Continuing with the theme of putting quarterback Marcus Mariota in the best position to succeed, Howard has a rare skill set for the tight end position, with the size (6-6) and speed to create mismatches down the seam. Delanie Walkerand Anthony Fasano, who are in their 30s, both become free agents after next season.
*Acquired in trade with Rams
17. New Orleans Saints
Jarrad Davis, OLB, Florida
Davis (6-2, 230) projects as an off-the-line linebacker with speed and athleticism who can hold up in coverage and get sideline to sideline in a hurry. He tied for second on the Gators last season in solo tackles (46) and finished third with 11.0 tackles for loss.
18. San Diego Chargers
Mike McGlinchey, OT, Notre Dame*
McGlinchey, who's the cousin of Falcons quarterback Matt Ryan, thrived in his first full-time season as a starter at right tackle last year. And with Ronnie Stanley gone, he'll take over the left tackle role in 2016, putting his natural athleticism and 6-foot-7½ frame to good use.
19. Detroit Lions
Reuben Foster, ILB, Alabama
Foster made his mark initially as a heavy hitter on Alabama's special-teams units, but he transitioned into a full-time starting role on defense last season, playing next to Reggie Ragland. The instincts, speed and tackling ability Foster showed in 2015 bode well for his NFL prospects.
20. Buffalo Bills
Tre'Davious White, CB, LSU
I thought White had the potential to be a first-round pick in 2016 had he left school early. He has started 34 of a possible 36 games in his career, tallying four interceptions. White played really well in a 2014 matchup against current Raiders wide receiver Amari Cooper.
21. Houston Texans
Lowell Lotulelei, DT, Utah*
Another Lotulelei stud at Utah. Lowell's brother Star was an All-American for the Utes and a first-round pick of the Carolina Panthers in 2012. At 6-foot-2 and 310 pounds, Lowell is in the mold of his brother. He's tough to move off the ball, especially in the run game, and he frees up linebackers to make plays behind him.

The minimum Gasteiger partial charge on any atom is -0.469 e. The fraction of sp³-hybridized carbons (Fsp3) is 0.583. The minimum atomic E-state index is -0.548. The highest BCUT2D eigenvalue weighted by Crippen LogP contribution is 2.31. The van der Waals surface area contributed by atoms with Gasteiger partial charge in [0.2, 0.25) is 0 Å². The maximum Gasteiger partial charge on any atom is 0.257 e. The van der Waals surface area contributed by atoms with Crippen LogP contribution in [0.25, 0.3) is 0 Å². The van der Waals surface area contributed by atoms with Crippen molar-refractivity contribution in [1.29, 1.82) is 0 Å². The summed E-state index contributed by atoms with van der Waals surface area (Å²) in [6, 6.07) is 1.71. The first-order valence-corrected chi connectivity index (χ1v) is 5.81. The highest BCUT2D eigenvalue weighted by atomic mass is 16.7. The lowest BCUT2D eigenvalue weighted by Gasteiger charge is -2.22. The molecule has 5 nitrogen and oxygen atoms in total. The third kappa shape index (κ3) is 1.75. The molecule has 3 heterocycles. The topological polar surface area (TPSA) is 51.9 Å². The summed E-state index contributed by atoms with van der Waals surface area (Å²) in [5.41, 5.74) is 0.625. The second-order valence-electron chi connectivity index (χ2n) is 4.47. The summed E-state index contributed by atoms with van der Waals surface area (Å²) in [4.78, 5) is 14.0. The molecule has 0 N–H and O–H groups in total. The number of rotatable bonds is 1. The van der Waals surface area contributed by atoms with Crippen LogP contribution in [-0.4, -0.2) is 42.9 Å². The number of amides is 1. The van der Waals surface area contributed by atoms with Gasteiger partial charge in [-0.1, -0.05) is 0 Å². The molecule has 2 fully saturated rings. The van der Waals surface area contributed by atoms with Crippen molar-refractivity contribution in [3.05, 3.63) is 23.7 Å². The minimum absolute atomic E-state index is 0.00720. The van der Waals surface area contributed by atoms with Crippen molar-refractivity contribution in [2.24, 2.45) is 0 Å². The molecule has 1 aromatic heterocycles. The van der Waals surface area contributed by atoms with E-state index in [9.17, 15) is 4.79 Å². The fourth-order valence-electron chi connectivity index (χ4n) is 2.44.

22. Minnesota Vikings
Zach Banner, OT, USC
Banner gets his 6-foot-9, 360-pound frame from his biological father, Lincoln Kennedy, an 11-year NFL veteran and three-time Pro Bowler. Banner -- who was recruited to play both football and basketball -- will transition from right to left tackle this upcoming season. His size and athleticism could be appealing to a team like the Vikings, who will have both of their starting offensive tackles hit the free-agent market next year.
23. Carolina Panthers
Jabrill Peppers, S, Michigan*
Peppers has the versatility NFL teams crave from their defensive backs. He's physical enough to make plays as a run defender, fluid enough in coverage to match up with wide receivers one-on-one, and rangy enough to cover a lot of ground as a deep safety in the middle of the field.
24. Baltimore Ravens
Christian McCaffrey, RB, Stanford*
McCaffrey ranked second among running backs last season in rushing yards (2,019) and receiving yards (645), while also finishing third overall in kickoff-return yardage (1,070). That's a long way of saying McCaffrey literally did a little bit of everything for Stanford in 2015. His all-around game gives him a lot of value as an NFL prospect.
25. Dallas Cowboys
Mitch Leidner, QB, Minnesota
Leidner shows some upside as a passer, but I'll be looking to see if he can improve his accuracy (59.5 completion rate and 14/11 TD/INT ratio in 2015). Listed at 6-foot-4 and 237 pounds, Leidner has ideal size and has shown the ability to make plays with his legs off designed runs and scrambles. He's a late riser to keep an eye on, similar to Blake Bortles and Carson Wentz.
26. Cincinnati Bengals
Dalvin Cook, RB, Florida State*